Burrowed Into The Soft Sky was the third album by The Doomed Bird of Providence and was the last release on Manchester label Front & Follow. It was also the first release on vinyl. Two songs, both almost twenty minutes long, that explored two contrasting but related themes. One was the savagery that frequently accompanies colonialism. The second was the occasional empathy that takes place in such a context. Although the empathy in this case was based on a work of fiction (Voss by Patrick White).
“The first composition, ‘Burrowed into the Soft Sky’, takes its cues from Patrick White’s novel Voss, based on the fateful final journey of German explorer Ludwig Leichardt. It’s a song that depicts a man’s doomed fate in his desire to explore and conquer the unforgiving lands of the Australian interior. Starting off as pastoral haze of pastoral woodwind sounds and strings that scrape and wheeze, the piece stretches out into the shimmering heat of the sun, alternating between stark minimalist folk violins and the noisy outburst of a primitivist take on post-rock designed to emphasise the swing in moods and the sweeping rawness of the environment, as the maw of the Australian landscape first captivates, then traps the characters in adversity and despair.
The second composition, ‘The Blood Dimmed Tide Is Loosed’, is a much more ominous affair, with a tense and foreboding opening of grinding cellos and piercing violin squeals that takes its lead more from horror soundtracks than post-rock instrumentals. Taking the title from one of the chapters of Exclusion, Exploitation and Extermination (and in turn from WB Yeats’ ‘The Second Coming’), there is a prelude of fear that only sets you up for a violent denouement. A crashing blast hurls the band into a maniacal frenzy. Huddled around a cascading riff that seems to go on forever while smearing and defiling their playing with squalls of feedback and the clattering of drum kits and various objects, the noise they throw out attempts to portray the sweeping tide of debased violence and virulent evil of various atrocities by white colonials committed to wiping out entire communities of aboriginals and various alien communities in the hope that “the n—-r will disappear…”. The aftermath of such barbarism sees Doomed Bird play in an almost shell-shocked manner, as cold drones waft over the carnage. But towards the piece’s climax, the apocalyptic dirges, drones, and screams rear their head again to remind the listener that there is no happy ending, or reckoning of justice. All there is is the continuation of violence and brutality.”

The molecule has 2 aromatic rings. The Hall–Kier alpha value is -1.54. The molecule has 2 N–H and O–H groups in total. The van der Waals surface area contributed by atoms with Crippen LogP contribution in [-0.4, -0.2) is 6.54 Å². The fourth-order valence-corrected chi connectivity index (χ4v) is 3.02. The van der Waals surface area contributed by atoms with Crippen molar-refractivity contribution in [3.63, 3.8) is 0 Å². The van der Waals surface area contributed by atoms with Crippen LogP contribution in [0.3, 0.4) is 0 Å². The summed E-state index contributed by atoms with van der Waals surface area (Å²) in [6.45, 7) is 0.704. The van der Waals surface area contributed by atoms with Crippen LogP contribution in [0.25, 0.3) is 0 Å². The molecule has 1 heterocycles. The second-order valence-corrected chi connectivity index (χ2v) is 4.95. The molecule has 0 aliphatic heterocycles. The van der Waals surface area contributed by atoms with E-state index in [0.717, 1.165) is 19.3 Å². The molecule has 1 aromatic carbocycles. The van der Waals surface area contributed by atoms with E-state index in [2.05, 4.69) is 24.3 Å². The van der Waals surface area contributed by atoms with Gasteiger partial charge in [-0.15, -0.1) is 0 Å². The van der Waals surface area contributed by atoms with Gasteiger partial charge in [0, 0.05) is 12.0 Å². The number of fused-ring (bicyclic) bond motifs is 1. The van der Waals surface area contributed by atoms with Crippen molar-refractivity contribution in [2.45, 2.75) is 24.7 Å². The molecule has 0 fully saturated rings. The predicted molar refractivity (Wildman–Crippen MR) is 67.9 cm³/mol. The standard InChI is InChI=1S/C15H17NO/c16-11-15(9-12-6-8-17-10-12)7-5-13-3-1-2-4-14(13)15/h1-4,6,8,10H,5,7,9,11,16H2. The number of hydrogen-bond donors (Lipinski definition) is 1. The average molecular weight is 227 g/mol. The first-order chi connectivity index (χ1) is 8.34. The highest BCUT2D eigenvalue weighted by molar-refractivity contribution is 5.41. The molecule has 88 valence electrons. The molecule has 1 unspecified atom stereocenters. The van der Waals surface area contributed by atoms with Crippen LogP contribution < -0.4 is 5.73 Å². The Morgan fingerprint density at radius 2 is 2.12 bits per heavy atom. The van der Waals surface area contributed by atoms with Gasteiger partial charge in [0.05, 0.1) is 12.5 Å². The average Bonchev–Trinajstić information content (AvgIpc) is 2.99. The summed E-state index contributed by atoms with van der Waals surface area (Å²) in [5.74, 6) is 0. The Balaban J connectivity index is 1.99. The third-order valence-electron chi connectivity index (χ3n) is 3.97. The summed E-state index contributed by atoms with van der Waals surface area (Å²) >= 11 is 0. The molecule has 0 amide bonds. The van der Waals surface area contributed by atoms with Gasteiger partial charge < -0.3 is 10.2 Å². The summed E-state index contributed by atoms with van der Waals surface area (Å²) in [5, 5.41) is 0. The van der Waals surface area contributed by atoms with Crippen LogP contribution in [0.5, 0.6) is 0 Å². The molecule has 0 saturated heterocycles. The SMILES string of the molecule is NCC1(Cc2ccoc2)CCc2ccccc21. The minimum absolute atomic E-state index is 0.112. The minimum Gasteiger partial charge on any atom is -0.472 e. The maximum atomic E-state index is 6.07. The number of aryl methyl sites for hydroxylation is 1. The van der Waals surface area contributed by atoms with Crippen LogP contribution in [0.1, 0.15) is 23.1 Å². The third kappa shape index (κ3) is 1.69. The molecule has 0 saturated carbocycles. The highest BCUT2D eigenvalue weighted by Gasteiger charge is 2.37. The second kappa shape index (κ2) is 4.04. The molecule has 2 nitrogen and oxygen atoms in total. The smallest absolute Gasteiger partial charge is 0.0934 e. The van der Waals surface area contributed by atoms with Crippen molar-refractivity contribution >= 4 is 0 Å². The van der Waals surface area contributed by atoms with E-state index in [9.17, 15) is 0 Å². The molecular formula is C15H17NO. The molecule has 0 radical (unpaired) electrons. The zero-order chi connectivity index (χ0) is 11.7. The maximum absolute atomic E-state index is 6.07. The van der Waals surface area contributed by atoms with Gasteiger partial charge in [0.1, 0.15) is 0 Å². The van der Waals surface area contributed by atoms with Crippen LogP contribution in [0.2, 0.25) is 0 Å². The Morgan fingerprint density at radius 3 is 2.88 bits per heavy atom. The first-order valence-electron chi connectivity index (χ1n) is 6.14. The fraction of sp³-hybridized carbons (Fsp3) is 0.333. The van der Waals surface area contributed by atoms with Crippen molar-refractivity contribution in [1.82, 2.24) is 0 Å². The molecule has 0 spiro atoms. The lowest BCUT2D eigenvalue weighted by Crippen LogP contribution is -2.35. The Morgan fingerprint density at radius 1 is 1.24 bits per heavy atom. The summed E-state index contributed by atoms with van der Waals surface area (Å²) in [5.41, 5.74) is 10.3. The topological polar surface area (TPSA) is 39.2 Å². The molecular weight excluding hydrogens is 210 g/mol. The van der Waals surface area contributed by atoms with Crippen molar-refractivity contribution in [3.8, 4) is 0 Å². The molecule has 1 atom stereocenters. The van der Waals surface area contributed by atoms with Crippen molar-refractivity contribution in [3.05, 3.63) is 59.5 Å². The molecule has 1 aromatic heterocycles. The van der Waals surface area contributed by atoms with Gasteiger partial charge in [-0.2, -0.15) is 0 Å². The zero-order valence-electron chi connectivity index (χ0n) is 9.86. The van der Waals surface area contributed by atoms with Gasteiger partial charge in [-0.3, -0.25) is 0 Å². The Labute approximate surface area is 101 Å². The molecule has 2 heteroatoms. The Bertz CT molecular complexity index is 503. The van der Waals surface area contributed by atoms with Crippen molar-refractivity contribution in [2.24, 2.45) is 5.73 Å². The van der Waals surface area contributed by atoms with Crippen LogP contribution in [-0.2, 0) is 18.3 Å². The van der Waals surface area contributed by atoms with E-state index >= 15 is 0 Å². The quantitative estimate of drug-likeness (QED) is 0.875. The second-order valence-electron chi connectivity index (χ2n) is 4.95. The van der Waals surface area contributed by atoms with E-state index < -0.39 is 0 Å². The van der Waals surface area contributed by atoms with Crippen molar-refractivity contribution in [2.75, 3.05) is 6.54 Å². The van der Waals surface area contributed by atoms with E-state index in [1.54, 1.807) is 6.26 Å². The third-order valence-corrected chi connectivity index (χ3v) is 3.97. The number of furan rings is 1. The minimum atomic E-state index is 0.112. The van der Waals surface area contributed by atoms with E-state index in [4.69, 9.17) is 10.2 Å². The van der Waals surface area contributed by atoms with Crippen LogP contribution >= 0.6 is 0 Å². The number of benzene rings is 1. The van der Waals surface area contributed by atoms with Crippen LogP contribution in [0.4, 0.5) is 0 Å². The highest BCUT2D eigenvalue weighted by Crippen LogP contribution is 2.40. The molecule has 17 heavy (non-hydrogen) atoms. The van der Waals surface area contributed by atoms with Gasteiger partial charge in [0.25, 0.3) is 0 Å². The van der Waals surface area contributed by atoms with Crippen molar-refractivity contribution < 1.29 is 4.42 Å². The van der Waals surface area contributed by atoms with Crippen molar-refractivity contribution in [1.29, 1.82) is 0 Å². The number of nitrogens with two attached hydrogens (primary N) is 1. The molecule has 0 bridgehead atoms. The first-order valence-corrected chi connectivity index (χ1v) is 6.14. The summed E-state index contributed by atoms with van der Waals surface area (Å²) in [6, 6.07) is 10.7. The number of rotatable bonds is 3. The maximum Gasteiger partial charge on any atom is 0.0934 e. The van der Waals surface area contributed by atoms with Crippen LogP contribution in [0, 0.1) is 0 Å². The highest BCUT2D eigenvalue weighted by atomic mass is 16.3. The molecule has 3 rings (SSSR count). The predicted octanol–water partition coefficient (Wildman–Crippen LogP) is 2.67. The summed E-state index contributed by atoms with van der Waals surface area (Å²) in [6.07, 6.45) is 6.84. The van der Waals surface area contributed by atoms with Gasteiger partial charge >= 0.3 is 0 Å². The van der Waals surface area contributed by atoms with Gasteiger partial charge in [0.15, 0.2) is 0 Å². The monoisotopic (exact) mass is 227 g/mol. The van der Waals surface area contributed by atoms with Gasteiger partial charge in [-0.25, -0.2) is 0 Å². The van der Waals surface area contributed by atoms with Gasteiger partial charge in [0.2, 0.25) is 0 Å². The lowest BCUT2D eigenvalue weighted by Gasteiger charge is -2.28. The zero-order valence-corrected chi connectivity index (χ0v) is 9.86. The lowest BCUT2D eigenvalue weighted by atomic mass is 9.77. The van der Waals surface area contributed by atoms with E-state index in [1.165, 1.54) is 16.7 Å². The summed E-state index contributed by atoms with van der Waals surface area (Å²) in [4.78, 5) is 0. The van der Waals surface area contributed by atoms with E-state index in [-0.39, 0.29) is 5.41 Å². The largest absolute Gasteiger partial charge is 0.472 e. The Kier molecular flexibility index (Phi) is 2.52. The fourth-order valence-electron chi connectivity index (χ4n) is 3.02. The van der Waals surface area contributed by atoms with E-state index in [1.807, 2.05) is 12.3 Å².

This is the final F&F released work that we are putting here. Going for a song at
One thing rarely mentioned with the vinyl release is that we put a locked groove on one side. Possibly influenced by Sonic Youth’s Evol and Melbourne band No‘s first EP.